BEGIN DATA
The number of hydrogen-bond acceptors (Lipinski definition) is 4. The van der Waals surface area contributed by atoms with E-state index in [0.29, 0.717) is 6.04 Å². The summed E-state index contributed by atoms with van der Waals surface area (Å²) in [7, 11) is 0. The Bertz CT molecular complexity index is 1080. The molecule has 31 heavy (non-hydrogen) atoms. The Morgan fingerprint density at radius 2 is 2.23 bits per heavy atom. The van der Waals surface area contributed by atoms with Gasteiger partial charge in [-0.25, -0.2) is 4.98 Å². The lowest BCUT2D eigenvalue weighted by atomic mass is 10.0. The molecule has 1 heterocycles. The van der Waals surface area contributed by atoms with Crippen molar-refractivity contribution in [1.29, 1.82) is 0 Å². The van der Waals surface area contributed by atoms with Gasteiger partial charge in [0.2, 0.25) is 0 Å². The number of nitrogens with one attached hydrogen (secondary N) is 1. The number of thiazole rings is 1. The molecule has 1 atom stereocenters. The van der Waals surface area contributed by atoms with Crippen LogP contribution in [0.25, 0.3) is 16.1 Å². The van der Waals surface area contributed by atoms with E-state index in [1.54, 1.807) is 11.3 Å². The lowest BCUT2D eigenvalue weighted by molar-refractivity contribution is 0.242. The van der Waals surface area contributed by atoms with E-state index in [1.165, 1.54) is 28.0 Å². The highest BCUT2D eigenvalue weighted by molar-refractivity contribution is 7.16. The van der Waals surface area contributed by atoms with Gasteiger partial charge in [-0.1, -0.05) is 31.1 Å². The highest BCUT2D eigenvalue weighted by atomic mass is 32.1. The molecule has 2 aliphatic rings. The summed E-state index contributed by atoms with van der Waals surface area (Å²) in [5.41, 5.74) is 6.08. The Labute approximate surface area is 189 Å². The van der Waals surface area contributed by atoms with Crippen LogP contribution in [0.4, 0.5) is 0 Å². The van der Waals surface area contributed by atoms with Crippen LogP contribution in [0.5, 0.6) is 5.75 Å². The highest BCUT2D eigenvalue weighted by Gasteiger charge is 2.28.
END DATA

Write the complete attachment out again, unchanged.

The number of hydrogen-bond acceptors (Lipinski definition) is 4. The van der Waals surface area contributed by atoms with E-state index in [0.29, 0.717) is 6.04 Å². The summed E-state index contributed by atoms with van der Waals surface area (Å²) in [7, 11) is 0. The Bertz CT molecular complexity index is 1080. The molecule has 31 heavy (non-hydrogen) atoms. The Morgan fingerprint density at radius 2 is 2.23 bits per heavy atom. The van der Waals surface area contributed by atoms with Gasteiger partial charge in [-0.25, -0.2) is 4.98 Å². The lowest BCUT2D eigenvalue weighted by atomic mass is 10.0. The molecule has 1 heterocycles. The van der Waals surface area contributed by atoms with Crippen molar-refractivity contribution in [1.29, 1.82) is 0 Å². The van der Waals surface area contributed by atoms with Gasteiger partial charge in [0.2, 0.25) is 0 Å². The number of nitrogens with one attached hydrogen (secondary N) is 1. The number of thiazole rings is 1. The molecule has 1 atom stereocenters. The van der Waals surface area contributed by atoms with Crippen LogP contribution in [0.25, 0.3) is 16.1 Å². The van der Waals surface area contributed by atoms with E-state index in [1.54, 1.807) is 11.3 Å². The lowest BCUT2D eigenvalue weighted by molar-refractivity contribution is 0.242. The van der Waals surface area contributed by atoms with E-state index in [1.165, 1.54) is 28.0 Å². The highest BCUT2D eigenvalue weighted by molar-refractivity contribution is 7.16. The van der Waals surface area contributed by atoms with Gasteiger partial charge in [-0.1, -0.05) is 31.1 Å². The highest BCUT2D eigenvalue weighted by atomic mass is 32.1. The molecule has 2 aliphatic rings. The summed E-state index contributed by atoms with van der Waals surface area (Å²) in [5.41, 5.74) is 6.08. The Labute approximate surface area is 189 Å². The van der Waals surface area contributed by atoms with Crippen LogP contribution in [0.4, 0.5) is 0 Å². The van der Waals surface area contributed by atoms with Crippen LogP contribution in [0.5, 0.6) is 5.75 Å². The highest BCUT2D eigenvalue weighted by Gasteiger charge is 2.28.